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I love the little surprises the garden provides. I had two surprises this holiday season from my expanding collection of Bromeliads from garage sale finds. Bromeliads were new to me as a garden perennial when we moved to South Florida six years ago. I find them really interesting and wanted to try some, soon finding they are very expensive, people who sell them have little to offer in terms of how to place and grow, on top of that I suffer from what my father called ‘cheap Scotch heritage’. Spending $80.00 for one perennial that may or may not make it, not happening in my garden.

Experience tells me the more expensive the plant the more likely Alan the greyhound will dig it up or sit on it..oops. I began noticing Bromeliads for sale at garage sales – no one knew the names,  but I knew they would thrive in my garden if people were selling excess plants. And they usually cost 5 bucks! Win, win. Plant and wait a couple of years..

The flowers from these perennials take a bit to get going but they tend to last a long time. I watched the big pink bud with baited breath and finally it opened.

I love the little surprises the garden provides. I had two surprises this holiday season from my expanding collection of Bromeliads from garage sale finds. Bromeliads were new to me as a garden perennial when we moved to South Florida six years ago. I find them really interesting and wanted to try some, soon finding they are very expensive, people who sell them have little to offer in terms of how to place and grow, on top of that I suffer from what my father called ‘cheap Scotch heritage’. Spending $80.00 for one perennial that may or may not make it, not happening in my garden.

Experience tells me the more expensive the plant the more likely Alan the greyhound will dig it up or sit on it..oops. I began noticing Bromeliads for sale at garage sales – no one knew the names,  but I knew they would thrive in my garden if people were selling excess plants. And they usually cost 5 bucks! Win, win. Plant and wait a couple of years..

The flowers from these perennials take a bit to get going but they tend to last a long time. I watched the big pink bud with baited breath and finally it opened.

If you love to garden, there's a fair bet that you can find some fantastic items from your garden to give to others as gifts. In this article, you'll discover a few ways in which you can give gifts to people straight from your garden. In each case, be sure to add labels and to make it clear that the plant produce comes from your garden.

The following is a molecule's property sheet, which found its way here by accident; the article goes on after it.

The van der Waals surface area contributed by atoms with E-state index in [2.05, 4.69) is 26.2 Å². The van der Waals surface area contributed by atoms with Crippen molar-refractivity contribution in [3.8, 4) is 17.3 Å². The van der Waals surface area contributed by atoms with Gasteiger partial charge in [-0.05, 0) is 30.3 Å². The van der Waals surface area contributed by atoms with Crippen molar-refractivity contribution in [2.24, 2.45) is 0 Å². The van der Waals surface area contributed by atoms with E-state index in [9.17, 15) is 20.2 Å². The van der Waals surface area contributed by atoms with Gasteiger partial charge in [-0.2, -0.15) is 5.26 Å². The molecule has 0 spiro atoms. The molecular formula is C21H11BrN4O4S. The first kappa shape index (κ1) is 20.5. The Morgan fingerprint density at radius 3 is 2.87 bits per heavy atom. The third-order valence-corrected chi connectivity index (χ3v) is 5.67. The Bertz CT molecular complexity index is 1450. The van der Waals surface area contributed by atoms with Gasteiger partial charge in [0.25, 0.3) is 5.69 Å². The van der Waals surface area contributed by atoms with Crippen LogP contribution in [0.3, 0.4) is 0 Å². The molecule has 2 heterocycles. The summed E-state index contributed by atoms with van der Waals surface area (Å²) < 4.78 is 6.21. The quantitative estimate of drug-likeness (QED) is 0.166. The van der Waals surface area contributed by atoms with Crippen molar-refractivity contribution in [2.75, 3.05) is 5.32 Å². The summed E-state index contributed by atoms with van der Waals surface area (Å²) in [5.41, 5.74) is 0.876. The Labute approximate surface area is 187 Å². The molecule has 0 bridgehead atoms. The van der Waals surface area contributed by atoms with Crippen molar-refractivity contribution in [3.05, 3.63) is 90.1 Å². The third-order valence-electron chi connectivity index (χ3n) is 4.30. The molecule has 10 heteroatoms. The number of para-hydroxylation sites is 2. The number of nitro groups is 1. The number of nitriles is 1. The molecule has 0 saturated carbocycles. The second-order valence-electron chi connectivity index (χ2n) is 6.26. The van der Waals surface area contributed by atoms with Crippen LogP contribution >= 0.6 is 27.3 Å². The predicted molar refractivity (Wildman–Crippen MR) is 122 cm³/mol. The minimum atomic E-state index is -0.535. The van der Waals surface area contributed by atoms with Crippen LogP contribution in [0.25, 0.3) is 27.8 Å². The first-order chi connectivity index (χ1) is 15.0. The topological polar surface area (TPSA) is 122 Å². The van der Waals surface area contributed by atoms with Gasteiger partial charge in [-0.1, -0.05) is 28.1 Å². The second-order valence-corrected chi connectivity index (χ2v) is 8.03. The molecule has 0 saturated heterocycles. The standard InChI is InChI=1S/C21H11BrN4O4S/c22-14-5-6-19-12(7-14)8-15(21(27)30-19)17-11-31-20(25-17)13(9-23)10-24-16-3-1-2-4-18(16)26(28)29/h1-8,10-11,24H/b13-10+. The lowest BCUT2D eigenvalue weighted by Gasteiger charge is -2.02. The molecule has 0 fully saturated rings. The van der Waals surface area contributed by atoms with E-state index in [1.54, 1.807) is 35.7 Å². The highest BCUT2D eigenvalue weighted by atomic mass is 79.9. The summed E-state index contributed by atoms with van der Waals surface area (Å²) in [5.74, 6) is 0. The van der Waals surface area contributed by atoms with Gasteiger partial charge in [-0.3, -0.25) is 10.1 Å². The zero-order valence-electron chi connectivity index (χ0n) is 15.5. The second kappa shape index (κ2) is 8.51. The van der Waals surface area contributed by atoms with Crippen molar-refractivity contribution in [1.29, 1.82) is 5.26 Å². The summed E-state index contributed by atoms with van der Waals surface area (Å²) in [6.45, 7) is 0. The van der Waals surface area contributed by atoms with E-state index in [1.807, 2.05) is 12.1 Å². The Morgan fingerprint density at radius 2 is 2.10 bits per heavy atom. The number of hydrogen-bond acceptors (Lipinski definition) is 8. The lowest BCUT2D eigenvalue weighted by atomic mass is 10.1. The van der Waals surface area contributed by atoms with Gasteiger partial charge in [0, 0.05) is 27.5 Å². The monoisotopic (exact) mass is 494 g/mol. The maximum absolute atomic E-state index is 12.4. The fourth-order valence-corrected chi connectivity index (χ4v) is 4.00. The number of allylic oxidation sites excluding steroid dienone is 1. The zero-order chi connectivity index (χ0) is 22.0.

“What if we were to tell you that there is a faster and more affordable way to survive this Festive Season? By leveraging your garden, you can provide gifts which are heart-felt and affordable”, says Chane Hendricks, Garden Master business manager.

Stock up on some vases of different shapes and sizes, preferably clear glass as you will be able to see the greenery through the glass. 

Foliage such as Eucalyptus, Ferns, Fern Pellaea, Ficus Moclame Bushy and Ivy are good choices to make full, high, festive arrangements. For the finishing touch add a handwritten card with a wooden peck to the vase. 

I love the little surprises the garden provides. I had two surprises this holiday season from my expanding collection of Bromeliads from garage sale finds. Bromeliads were new to me as a garden perennial when we moved to South Florida six years ago. I find them really interesting and wanted to try some, soon finding they are very expensive, people who sell them have little to offer in terms of how to place and grow, on top of that I suffer from what my father called ‘cheap Scotch heritage’. Spending $80.00 for one perennial that may or may not make it, not happening in my garden.

Experience tells me the more expensive the plant the more likely Alan the greyhound will dig it up or sit on it..oops. I began noticing Bromeliads for sale at garage sales – no one knew the names,  but I knew they would thrive in my garden if people were selling excess plants. And they usually cost 5 bucks! Win, win. Plant and wait a couple of years..

The flowers from these perennials take a bit to get going but they tend to last a long time. I watched the big pink bud with baited breath and finally it opened.

If you love to garden, there's a fair bet that you can find some fantastic items from your garden to give to others as gifts. In this article, you'll discover a few ways in which you can give gifts to people straight from your garden. In each case, be sure to add labels and to make it clear that the plant produce comes from your garden.

 
 
 
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